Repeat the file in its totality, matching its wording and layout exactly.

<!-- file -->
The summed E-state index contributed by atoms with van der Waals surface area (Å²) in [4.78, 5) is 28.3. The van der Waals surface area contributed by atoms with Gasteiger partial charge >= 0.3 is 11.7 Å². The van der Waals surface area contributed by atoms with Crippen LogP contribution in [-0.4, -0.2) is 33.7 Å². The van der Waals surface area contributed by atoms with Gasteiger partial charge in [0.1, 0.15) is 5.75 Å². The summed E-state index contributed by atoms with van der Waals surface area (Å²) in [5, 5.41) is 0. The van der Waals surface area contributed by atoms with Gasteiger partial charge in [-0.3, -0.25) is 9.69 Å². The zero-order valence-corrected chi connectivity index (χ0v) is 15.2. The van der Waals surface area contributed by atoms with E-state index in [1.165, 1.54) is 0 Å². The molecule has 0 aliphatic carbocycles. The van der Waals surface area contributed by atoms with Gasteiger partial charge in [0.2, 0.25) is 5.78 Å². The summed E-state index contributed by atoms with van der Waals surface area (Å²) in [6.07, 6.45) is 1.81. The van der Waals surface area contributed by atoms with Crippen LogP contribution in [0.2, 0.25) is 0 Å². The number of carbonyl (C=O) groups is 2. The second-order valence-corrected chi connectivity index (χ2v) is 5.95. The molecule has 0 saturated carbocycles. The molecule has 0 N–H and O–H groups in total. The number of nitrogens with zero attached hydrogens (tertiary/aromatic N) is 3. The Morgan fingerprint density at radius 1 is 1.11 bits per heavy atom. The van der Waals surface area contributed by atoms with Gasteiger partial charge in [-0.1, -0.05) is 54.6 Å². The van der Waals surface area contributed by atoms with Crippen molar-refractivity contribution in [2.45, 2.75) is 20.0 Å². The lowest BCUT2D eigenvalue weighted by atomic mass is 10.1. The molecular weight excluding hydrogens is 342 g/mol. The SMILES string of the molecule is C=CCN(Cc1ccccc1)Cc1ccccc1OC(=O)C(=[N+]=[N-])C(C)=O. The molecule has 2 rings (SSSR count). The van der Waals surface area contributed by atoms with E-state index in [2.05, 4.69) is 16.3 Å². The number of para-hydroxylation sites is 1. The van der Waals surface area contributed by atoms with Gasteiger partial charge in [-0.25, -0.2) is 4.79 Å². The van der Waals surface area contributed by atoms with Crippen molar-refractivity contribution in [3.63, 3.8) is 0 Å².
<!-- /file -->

The summed E-state index contributed by atoms with van der Waals surface area (Å²) in [4.78, 5) is 28.3. The van der Waals surface area contributed by atoms with Gasteiger partial charge >= 0.3 is 11.7 Å². The van der Waals surface area contributed by atoms with Crippen LogP contribution in [-0.4, -0.2) is 33.7 Å². The van der Waals surface area contributed by atoms with Gasteiger partial charge in [0.1, 0.15) is 5.75 Å². The summed E-state index contributed by atoms with van der Waals surface area (Å²) in [5, 5.41) is 0. The van der Waals surface area contributed by atoms with Gasteiger partial charge in [-0.3, -0.25) is 9.69 Å². The zero-order valence-corrected chi connectivity index (χ0v) is 15.2. The van der Waals surface area contributed by atoms with E-state index in [1.165, 1.54) is 0 Å². The molecule has 0 aliphatic carbocycles. The van der Waals surface area contributed by atoms with Gasteiger partial charge in [0.2, 0.25) is 5.78 Å². The summed E-state index contributed by atoms with van der Waals surface area (Å²) in [6.07, 6.45) is 1.81. The van der Waals surface area contributed by atoms with Crippen LogP contribution in [0.2, 0.25) is 0 Å². The number of carbonyl (C=O) groups is 2. The second-order valence-corrected chi connectivity index (χ2v) is 5.95. The molecule has 0 saturated carbocycles. The molecule has 0 N–H and O–H groups in total. The number of nitrogens with zero attached hydrogens (tertiary/aromatic N) is 3. The Morgan fingerprint density at radius 1 is 1.11 bits per heavy atom. The van der Waals surface area contributed by atoms with Gasteiger partial charge in [-0.1, -0.05) is 54.6 Å². The van der Waals surface area contributed by atoms with Crippen molar-refractivity contribution in [2.45, 2.75) is 20.0 Å². The lowest BCUT2D eigenvalue weighted by atomic mass is 10.1. The molecular weight excluding hydrogens is 342 g/mol. The SMILES string of the molecule is C=CCN(Cc1ccccc1)Cc1ccccc1OC(=O)C(=[N+]=[N-])C(C)=O. The molecule has 2 rings (SSSR count). The van der Waals surface area contributed by atoms with E-state index in [2.05, 4.69) is 16.3 Å². The number of para-hydroxylation sites is 1. The van der Waals surface area contributed by atoms with Gasteiger partial charge in [-0.25, -0.2) is 4.79 Å². The van der Waals surface area contributed by atoms with Crippen molar-refractivity contribution in [3.63, 3.8) is 0 Å².